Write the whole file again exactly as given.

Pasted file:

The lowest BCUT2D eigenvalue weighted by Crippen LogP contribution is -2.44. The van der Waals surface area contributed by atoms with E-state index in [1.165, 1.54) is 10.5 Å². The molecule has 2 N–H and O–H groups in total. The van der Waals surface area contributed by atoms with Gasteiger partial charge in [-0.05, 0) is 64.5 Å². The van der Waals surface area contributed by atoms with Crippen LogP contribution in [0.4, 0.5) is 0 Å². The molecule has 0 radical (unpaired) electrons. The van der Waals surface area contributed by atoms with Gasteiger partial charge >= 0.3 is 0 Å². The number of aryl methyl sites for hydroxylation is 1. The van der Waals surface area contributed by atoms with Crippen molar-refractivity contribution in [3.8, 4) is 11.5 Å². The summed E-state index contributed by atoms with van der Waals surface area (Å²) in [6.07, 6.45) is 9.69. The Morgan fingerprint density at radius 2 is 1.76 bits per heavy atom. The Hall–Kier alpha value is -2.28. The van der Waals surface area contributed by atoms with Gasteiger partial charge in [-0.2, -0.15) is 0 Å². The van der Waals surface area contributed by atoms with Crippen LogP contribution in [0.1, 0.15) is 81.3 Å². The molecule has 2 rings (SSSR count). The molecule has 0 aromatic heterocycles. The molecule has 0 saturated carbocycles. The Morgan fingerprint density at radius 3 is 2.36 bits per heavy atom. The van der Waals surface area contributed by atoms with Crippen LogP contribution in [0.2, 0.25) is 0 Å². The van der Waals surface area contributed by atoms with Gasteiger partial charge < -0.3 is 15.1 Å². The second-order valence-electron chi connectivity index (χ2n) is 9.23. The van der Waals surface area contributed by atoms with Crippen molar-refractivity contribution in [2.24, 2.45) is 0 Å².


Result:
The lowest BCUT2D eigenvalue weighted by Crippen LogP contribution is -2.44. The van der Waals surface area contributed by atoms with E-state index in [1.165, 1.54) is 10.5 Å². The molecule has 2 N–H and O–H groups in total. The van der Waals surface area contributed by atoms with Gasteiger partial charge in [-0.05, 0) is 64.5 Å². The van der Waals surface area contributed by atoms with Crippen LogP contribution in [0.4, 0.5) is 0 Å². The molecule has 0 radical (unpaired) electrons. The van der Waals surface area contributed by atoms with Gasteiger partial charge >= 0.3 is 0 Å². The number of aryl methyl sites for hydroxylation is 1. The van der Waals surface area contributed by atoms with Crippen molar-refractivity contribution in [3.8, 4) is 11.5 Å². The summed E-state index contributed by atoms with van der Waals surface area (Å²) in [6.07, 6.45) is 9.69. The Morgan fingerprint density at radius 2 is 1.76 bits per heavy atom. The Hall–Kier alpha value is -2.28. The van der Waals surface area contributed by atoms with Gasteiger partial charge in [-0.2, -0.15) is 0 Å². The van der Waals surface area contributed by atoms with Crippen LogP contribution in [0.1, 0.15) is 81.3 Å². The molecule has 2 rings (SSSR count). The molecule has 0 aromatic heterocycles. The molecule has 0 saturated carbocycles. The Morgan fingerprint density at radius 3 is 2.36 bits per heavy atom. The van der Waals surface area contributed by atoms with Crippen LogP contribution in [0.2, 0.25) is 0 Å². The van der Waals surface area contributed by atoms with Gasteiger partial charge < -0.3 is 15.1 Å². The second-order valence-electron chi connectivity index (χ2n) is 9.23. The van der Waals surface area contributed by atoms with Crippen molar-refractivity contribution in [2.24, 2.45) is 0 Å².